Whatever happened to the good old days where music actually had a vital message that didn’t include drinking?
In a recent Atlantic article reporting on a study that outlined the relationship between binge drinking and music with references to drinking, researchers found a strong correlation between the references to drinking and actually pouring yourself a cup.
I mean, let’s think about this. Are there many songs on the radio anymore that don’t mention partying at all? Music has become a public advertisement for alcohol.
Lorde’s “Royals” would be the perfect example of this. The lyrics include “Grey Goose / Trippin’ in the bathroom,” and this song is a major hit. While Lorde critiques this culture of drinking, people could take these lyrics as an endorsement of that lifestyle.
But I don’t see the problem here. Music is a self-portrait. If these artists want to talk about alcohol and partying, let them.
I listen to music to be carefree and have fun. I don’t understand the big deal with people freaking out over music’s “message.”
Maybe the message is to simply have fun. It isn’t a crime for music to mention alcohol. It’s a part of our culture.
But the problem here is that many in the younger generation are taking this carefree message to binge-drink alcohol.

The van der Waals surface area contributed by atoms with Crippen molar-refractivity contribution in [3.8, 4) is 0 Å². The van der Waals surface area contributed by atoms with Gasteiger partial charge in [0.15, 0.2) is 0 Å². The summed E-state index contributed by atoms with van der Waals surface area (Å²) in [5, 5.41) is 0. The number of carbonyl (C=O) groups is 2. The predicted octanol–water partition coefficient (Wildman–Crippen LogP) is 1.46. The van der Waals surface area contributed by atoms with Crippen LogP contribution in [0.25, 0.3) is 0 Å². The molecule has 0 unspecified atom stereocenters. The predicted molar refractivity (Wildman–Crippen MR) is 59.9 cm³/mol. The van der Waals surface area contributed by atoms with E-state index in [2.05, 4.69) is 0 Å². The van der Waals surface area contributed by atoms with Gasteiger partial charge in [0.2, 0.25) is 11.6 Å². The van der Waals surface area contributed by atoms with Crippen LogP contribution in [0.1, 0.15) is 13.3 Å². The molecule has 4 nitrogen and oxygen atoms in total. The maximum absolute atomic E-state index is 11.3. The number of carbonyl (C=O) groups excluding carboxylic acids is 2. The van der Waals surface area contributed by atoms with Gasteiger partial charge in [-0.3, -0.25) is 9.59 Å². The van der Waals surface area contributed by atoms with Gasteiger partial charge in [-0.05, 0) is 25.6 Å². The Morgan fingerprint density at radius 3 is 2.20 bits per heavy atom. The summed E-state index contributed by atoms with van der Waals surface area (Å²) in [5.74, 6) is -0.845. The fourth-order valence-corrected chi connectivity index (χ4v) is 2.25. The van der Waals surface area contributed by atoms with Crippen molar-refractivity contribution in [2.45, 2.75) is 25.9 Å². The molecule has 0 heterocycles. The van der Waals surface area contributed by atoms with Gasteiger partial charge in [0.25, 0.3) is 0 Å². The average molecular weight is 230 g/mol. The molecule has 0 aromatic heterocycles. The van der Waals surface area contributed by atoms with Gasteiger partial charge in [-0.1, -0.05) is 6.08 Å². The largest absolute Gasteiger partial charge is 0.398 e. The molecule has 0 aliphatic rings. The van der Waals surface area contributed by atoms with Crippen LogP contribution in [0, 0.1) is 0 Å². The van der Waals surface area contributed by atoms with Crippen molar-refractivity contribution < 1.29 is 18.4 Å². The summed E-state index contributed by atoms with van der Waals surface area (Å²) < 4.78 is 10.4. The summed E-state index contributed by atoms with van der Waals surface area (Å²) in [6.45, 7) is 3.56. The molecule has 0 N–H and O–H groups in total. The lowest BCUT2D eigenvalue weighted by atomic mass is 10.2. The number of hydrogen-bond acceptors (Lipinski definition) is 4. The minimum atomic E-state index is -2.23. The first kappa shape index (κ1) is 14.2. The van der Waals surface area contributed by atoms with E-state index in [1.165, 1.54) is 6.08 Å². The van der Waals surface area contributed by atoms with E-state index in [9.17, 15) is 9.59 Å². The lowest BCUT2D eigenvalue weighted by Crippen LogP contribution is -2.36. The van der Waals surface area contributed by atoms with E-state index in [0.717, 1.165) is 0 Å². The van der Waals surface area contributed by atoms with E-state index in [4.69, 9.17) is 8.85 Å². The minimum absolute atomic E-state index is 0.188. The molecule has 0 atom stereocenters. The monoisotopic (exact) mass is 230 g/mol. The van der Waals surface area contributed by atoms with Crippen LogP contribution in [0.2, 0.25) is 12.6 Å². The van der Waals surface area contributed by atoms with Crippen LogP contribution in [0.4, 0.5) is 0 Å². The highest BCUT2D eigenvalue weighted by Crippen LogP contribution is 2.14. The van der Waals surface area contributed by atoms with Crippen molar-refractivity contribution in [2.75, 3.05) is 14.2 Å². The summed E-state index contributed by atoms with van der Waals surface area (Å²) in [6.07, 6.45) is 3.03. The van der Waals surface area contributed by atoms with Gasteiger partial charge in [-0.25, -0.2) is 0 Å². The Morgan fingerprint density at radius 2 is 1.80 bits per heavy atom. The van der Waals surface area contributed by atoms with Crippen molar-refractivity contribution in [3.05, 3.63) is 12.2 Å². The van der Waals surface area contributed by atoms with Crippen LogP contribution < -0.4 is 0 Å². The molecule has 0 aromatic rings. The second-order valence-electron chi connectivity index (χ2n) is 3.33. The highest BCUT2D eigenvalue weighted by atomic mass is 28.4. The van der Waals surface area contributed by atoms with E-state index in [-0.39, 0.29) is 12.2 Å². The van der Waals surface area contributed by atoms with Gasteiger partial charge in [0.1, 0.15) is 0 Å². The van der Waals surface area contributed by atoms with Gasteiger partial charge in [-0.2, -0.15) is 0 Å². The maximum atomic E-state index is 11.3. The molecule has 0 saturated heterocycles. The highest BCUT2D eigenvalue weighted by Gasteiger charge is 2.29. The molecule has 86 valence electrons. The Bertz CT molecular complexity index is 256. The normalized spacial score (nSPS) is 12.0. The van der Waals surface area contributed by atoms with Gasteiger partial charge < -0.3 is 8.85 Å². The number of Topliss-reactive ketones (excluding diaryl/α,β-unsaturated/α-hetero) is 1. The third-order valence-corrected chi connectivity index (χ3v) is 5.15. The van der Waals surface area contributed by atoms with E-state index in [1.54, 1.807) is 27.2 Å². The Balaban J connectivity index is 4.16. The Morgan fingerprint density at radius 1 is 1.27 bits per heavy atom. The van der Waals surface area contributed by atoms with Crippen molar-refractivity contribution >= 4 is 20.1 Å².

Now, whose responsibility is that? The artist or the person who listens?
Music is not meant to be taken literally unless stated otherwise.
Just because Miley Cyrus talks about taking lines in the bathroom does not mean you need to literally take a line in the bathroom.
I think people need to stop taking things literally where it becomes dangerous.
Music is meant to be enjoyed, not meant to be acted upon. Binge drinking should not have spiked because of a certain song lyric.
Music these days lacks a message, that is for sure. Your usual artists either talk about violence on the streets, real love or straight partying.
And honestly? That’s just fine with me. This is the generation and time in which we live, and when partying feeds music, the only thing that is out there is hardcore party music.
The thing is, this generation takes things too literally. Someone always puts words into actions, even when it’s not their own words. Music does not influence binge drinking. Rather, it’s the people who listen to music and feel the need to follow up with the artists’ words, like taking a shot or a swig of your beer every time Kendrick Lamar says “drink” in “Swimming Pools.”
Alcohol sales are probably up because this is a party generation. Music is just a background that is blamed, because there is no one else to blame for this stupid occurrence.
While alcohol branding may be at an all-time high with red Solo cups, Grey Goose and whatever else there is in lyrics these days, it’s not the artist’s fault.
It’s not even the radio’s fault. It’s solely the person who decides that the artist’s “message” is to go binge drink their life away when clearly, it’s not.
Reach the columnist at Tishni.Weerasinghe@asu.edu or follow her on Twitter @TishniW
Editor’s note: The opinions presented in this column are the author’s and do not imply any endorsement from The State Press or its editors.
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